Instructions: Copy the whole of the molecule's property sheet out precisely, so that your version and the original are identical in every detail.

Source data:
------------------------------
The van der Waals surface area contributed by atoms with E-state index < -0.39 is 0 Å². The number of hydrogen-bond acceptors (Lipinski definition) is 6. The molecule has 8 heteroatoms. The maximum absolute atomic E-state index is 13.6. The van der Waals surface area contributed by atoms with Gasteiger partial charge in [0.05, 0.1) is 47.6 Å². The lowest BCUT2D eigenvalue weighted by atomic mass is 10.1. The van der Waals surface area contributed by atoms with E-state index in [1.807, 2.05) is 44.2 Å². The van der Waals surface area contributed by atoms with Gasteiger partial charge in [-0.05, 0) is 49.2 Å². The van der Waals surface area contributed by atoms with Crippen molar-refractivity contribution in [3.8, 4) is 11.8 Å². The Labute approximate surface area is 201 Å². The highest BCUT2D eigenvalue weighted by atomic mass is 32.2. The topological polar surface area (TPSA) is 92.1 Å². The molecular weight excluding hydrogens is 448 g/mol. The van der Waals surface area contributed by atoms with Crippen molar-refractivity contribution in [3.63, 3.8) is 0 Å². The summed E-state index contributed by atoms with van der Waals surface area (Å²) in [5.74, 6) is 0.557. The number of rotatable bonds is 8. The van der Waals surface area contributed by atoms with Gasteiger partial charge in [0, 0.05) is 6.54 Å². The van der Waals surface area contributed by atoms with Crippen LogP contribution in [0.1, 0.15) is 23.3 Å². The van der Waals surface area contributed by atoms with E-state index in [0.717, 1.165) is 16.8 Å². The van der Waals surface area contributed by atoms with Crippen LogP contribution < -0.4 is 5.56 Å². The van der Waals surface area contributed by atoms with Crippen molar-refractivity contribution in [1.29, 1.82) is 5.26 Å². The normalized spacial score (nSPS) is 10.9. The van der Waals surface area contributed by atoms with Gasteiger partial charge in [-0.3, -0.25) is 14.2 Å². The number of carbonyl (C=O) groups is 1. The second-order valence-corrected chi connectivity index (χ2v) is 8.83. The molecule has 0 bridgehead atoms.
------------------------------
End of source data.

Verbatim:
The van der Waals surface area contributed by atoms with E-state index < -0.39 is 0 Å². The number of hydrogen-bond acceptors (Lipinski definition) is 6. The molecule has 8 heteroatoms. The maximum absolute atomic E-state index is 13.6. The van der Waals surface area contributed by atoms with Gasteiger partial charge in [0.05, 0.1) is 47.6 Å². The lowest BCUT2D eigenvalue weighted by atomic mass is 10.1. The van der Waals surface area contributed by atoms with E-state index in [1.807, 2.05) is 44.2 Å². The van der Waals surface area contributed by atoms with Gasteiger partial charge in [-0.05, 0) is 49.2 Å². The van der Waals surface area contributed by atoms with Crippen molar-refractivity contribution in [3.8, 4) is 11.8 Å². The Labute approximate surface area is 201 Å². The highest BCUT2D eigenvalue weighted by atomic mass is 32.2. The topological polar surface area (TPSA) is 92.1 Å². The molecular weight excluding hydrogens is 448 g/mol. The van der Waals surface area contributed by atoms with Crippen molar-refractivity contribution in [3.63, 3.8) is 0 Å². The summed E-state index contributed by atoms with van der Waals surface area (Å²) in [5.74, 6) is 0.557. The number of rotatable bonds is 8. The van der Waals surface area contributed by atoms with Gasteiger partial charge in [0, 0.05) is 6.54 Å². The van der Waals surface area contributed by atoms with Crippen LogP contribution in [0.1, 0.15) is 23.3 Å². The van der Waals surface area contributed by atoms with E-state index in [0.717, 1.165) is 16.8 Å². The van der Waals surface area contributed by atoms with Crippen LogP contribution < -0.4 is 5.56 Å². The van der Waals surface area contributed by atoms with Crippen molar-refractivity contribution in [1.29, 1.82) is 5.26 Å². The normalized spacial score (nSPS) is 10.9. The van der Waals surface area contributed by atoms with Gasteiger partial charge in [-0.3, -0.25) is 14.2 Å². The number of carbonyl (C=O) groups is 1. The second-order valence-corrected chi connectivity index (χ2v) is 8.83. The molecule has 0 bridgehead atoms.